This showed that boiling salivary amylase denatures it, as the starch did not turn black using the boiled amylase. This experiment helped me with my prediction. Obtaining Evidence I have collected my results and managed to complete the experiment in the time allowed. During the experiment I made sure I was taking all the safety precautions I stated in "plan and prediction". Results: Temperature ('C) Time (secs) Colour Digested or not 10 30 Black X 10 60 Black X 10 90 Dark brown X 10 120 Dark brown X 10 150 Dark brown X 10 180 Brown X 10 210 Brown X 10 240 Orange ./ 18 30 Black X 18 60 Dark brown X 18 90 Dark brown X 18 120 Brown X 18 150 Brown X 18 180 Orange ./ 28 10 Black X 28 20 Black X 28 30 Black X 28 40 Dark brown X 28 50 Dark brown X 28 60 Dark brown X 28 70 Dark brown X 28 80 Dark brown X 28 90 Brown X 28 100 Brown X 28 110 Brown X 28 120 Brown X 28 130 Brown X 28 140 Brown/orange X 28 150 Orange ./ 40 10 Black X 40 20 Dark brown X 40 30 Dark brown X 40 40 Dark brown X 40 50 Brown X 40 60 Brown X 40 70 Brown X 40 80 Brown/orange X 40 90 Orange ./ 50 10 Black X 50 20 Dark brown X 50 30 Dark brown X 50 40 Dark brown X 50 50 Dark brown X 50 60 Brown X 50 70 Brown X 50 80 Brown X 50 90 Orange ./ 58 10 Black X 58 20 Dark brown X 58 30 Dark brown X 58 40 Brown X 58 50 Brown X 58 60 Orange ./ 70 10 Black X 70 20 Black X 70 30 Black X 70 40 Dark brown X 70 50 Dark brown X 70 60 Dark brown X 70 70 Dark brown X ...read more.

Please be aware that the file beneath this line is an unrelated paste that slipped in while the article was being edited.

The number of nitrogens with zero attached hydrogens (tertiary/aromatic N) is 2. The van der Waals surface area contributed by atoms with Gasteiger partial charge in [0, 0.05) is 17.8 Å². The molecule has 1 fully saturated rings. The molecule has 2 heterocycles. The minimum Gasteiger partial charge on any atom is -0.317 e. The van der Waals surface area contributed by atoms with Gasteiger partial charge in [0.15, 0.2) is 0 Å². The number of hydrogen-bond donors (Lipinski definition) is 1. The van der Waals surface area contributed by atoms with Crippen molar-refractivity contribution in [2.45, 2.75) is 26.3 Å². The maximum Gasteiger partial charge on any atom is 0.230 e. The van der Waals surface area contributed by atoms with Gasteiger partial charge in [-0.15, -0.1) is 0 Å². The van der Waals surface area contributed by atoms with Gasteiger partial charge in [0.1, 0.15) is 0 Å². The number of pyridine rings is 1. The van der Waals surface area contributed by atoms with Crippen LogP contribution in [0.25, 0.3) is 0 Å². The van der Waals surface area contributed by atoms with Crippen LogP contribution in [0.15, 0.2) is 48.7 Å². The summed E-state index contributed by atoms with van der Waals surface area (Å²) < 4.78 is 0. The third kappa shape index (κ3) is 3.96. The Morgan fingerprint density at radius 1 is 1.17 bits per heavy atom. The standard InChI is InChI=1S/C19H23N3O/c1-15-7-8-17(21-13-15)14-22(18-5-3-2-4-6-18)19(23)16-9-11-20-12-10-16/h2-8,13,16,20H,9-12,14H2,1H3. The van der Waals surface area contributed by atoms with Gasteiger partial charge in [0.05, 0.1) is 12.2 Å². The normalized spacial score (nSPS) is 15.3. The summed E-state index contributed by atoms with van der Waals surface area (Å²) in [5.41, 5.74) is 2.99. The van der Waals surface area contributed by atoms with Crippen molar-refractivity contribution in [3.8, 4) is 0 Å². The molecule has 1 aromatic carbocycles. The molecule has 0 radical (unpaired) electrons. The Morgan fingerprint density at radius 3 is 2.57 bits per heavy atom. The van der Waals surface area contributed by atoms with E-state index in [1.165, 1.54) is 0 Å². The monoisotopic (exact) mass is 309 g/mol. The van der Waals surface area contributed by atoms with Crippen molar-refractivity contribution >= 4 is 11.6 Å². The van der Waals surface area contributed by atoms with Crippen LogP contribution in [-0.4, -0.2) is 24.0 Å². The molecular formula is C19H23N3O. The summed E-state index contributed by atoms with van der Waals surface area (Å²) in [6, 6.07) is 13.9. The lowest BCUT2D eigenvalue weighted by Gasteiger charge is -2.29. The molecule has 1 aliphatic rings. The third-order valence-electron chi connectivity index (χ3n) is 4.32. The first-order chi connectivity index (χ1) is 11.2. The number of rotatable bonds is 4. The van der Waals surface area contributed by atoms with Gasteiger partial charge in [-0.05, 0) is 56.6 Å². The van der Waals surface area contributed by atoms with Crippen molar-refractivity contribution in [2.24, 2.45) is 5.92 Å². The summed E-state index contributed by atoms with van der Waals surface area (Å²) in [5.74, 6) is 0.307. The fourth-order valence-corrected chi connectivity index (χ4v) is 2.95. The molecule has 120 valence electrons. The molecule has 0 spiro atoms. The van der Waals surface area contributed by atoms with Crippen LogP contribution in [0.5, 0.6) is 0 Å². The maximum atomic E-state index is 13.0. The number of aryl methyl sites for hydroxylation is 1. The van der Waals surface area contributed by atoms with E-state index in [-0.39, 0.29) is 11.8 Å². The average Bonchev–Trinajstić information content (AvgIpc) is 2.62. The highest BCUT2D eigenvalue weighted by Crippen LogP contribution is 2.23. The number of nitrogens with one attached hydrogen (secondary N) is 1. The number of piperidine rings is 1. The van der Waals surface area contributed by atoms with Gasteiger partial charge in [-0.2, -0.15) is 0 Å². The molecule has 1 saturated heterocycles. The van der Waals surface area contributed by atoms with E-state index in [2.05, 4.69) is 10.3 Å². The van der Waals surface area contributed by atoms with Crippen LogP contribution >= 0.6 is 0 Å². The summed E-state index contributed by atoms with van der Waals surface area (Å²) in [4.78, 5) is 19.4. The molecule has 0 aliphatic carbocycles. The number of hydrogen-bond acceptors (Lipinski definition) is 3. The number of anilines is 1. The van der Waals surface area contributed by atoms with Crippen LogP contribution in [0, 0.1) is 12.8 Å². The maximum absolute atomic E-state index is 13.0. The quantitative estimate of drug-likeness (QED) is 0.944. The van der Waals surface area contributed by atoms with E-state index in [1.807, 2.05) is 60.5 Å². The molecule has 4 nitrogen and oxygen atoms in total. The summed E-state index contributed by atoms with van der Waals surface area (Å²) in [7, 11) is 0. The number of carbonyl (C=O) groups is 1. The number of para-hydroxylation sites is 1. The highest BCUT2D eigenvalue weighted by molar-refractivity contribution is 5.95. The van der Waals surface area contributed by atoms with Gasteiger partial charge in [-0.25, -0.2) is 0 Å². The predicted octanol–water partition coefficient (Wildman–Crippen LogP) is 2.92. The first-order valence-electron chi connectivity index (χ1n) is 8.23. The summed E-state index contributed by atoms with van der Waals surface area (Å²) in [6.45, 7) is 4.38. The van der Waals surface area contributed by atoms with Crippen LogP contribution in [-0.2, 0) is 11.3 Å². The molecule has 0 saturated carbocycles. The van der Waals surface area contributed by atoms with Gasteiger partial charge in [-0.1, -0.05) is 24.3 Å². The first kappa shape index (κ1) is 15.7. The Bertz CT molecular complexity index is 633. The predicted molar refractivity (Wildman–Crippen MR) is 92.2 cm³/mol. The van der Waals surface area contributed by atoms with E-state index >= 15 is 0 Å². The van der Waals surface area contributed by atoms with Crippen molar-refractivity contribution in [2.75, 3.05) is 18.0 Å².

Conclusion

I think I could also improve the experiment by taking more result from within the range that I have chosen, as this would make the resulting best fit curve more accurate. I think my results could have been improved on by repeating the experiment once more and taking the average from that but from my graph I think that my results are accurate enough to back up my prediction. There are no results that do not fit my prediction suggesting that they are fairly accurate. Extension To extend and improve the work I have completed so far I could use actual human amylase because I think that the amylase we used for the experiment is not likely to have been actual human amylase but bacterial amylase. This would be good to find if the results are similar and show the same trend, if I was doing this experiment I would use the same method as I did for this one and include the improvements. It would be interesting to use amylase at varying time away from the last time the person's it was had eaten to find how this effected the results. For example, maybe just before a meal a person may have more amylase present in their saliva. Also I could find the exact optimum temperature by heating the starch and amylase to, for example 37 and doing the experiment, then 39, then 41, then 42 etc. Then when I found the temperature with the shortest reaction time I could do the experiment for the two temperatures above and below it, and find the optimum temperature from these three. I would then repeat this to make the results more accurate. Temperature (`C) Average time taken to digest the starch (secs) Calculation (1/time) Rate of reaction 10 240 1/240 0.00417 18 170 1/170 0.00588 28 135 1/135 0.00741 40 70 1/70 0.01429 50 80 1/80 0.01250 60 90 1/90 0.01112 68 145 1/145 0.00690 ?? ?? ?? ?? Catherine Lee L5B 1 ...read more.